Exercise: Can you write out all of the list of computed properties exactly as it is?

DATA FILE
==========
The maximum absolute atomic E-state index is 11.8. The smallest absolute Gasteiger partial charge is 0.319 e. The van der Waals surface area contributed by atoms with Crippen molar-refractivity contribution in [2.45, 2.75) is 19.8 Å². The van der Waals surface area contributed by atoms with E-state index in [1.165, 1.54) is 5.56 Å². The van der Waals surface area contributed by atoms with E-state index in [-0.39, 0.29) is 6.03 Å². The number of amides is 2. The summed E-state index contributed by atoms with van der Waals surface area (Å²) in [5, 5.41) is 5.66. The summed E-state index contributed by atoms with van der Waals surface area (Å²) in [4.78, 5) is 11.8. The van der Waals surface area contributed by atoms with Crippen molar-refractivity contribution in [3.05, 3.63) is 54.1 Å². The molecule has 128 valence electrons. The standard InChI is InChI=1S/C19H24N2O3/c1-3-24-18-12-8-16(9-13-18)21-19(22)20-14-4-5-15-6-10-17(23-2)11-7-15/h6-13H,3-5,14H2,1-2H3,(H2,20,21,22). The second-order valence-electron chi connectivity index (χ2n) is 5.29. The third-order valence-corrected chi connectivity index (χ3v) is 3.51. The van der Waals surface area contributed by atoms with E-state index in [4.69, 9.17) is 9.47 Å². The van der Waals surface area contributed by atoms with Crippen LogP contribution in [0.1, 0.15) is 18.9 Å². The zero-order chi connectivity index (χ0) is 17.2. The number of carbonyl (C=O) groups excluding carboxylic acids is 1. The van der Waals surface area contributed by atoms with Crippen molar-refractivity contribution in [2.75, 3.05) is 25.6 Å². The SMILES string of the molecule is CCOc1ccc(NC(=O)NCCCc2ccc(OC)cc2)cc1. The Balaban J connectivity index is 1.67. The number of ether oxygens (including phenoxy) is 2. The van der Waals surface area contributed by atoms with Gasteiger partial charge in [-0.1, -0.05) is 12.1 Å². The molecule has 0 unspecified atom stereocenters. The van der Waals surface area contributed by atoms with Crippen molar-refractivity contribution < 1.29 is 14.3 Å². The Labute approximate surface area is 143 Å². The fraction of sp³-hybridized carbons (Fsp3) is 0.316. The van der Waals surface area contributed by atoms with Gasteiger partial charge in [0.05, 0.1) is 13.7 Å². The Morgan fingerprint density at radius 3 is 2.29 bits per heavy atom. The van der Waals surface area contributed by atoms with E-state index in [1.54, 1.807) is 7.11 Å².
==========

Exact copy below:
The maximum absolute atomic E-state index is 11.8. The smallest absolute Gasteiger partial charge is 0.319 e. The van der Waals surface area contributed by atoms with Crippen molar-refractivity contribution in [2.45, 2.75) is 19.8 Å². The van der Waals surface area contributed by atoms with E-state index in [1.165, 1.54) is 5.56 Å². The van der Waals surface area contributed by atoms with E-state index in [-0.39, 0.29) is 6.03 Å². The number of amides is 2. The summed E-state index contributed by atoms with van der Waals surface area (Å²) in [5, 5.41) is 5.66. The summed E-state index contributed by atoms with van der Waals surface area (Å²) in [4.78, 5) is 11.8. The van der Waals surface area contributed by atoms with Crippen molar-refractivity contribution in [3.05, 3.63) is 54.1 Å². The molecule has 128 valence electrons. The standard InChI is InChI=1S/C19H24N2O3/c1-3-24-18-12-8-16(9-13-18)21-19(22)20-14-4-5-15-6-10-17(23-2)11-7-15/h6-13H,3-5,14H2,1-2H3,(H2,20,21,22). The second-order valence-electron chi connectivity index (χ2n) is 5.29. The third-order valence-corrected chi connectivity index (χ3v) is 3.51. The van der Waals surface area contributed by atoms with E-state index in [4.69, 9.17) is 9.47 Å². The van der Waals surface area contributed by atoms with Crippen LogP contribution in [0.1, 0.15) is 18.9 Å². The zero-order chi connectivity index (χ0) is 17.2. The number of carbonyl (C=O) groups excluding carboxylic acids is 1. The van der Waals surface area contributed by atoms with Crippen molar-refractivity contribution in [2.75, 3.05) is 25.6 Å². The SMILES string of the molecule is CCOc1ccc(NC(=O)NCCCc2ccc(OC)cc2)cc1. The Balaban J connectivity index is 1.67. The number of ether oxygens (including phenoxy) is 2. The van der Waals surface area contributed by atoms with Gasteiger partial charge in [-0.1, -0.05) is 12.1 Å². The molecule has 0 unspecified atom stereocenters. The van der Waals surface area contributed by atoms with Crippen molar-refractivity contribution < 1.29 is 14.3 Å². The Labute approximate surface area is 143 Å². The fraction of sp³-hybridized carbons (Fsp3) is 0.316. The van der Waals surface area contributed by atoms with Gasteiger partial charge in [0.05, 0.1) is 13.7 Å². The Morgan fingerprint density at radius 3 is 2.29 bits per heavy atom. The van der Waals surface area contributed by atoms with E-state index in [1.54, 1.807) is 7.11 Å².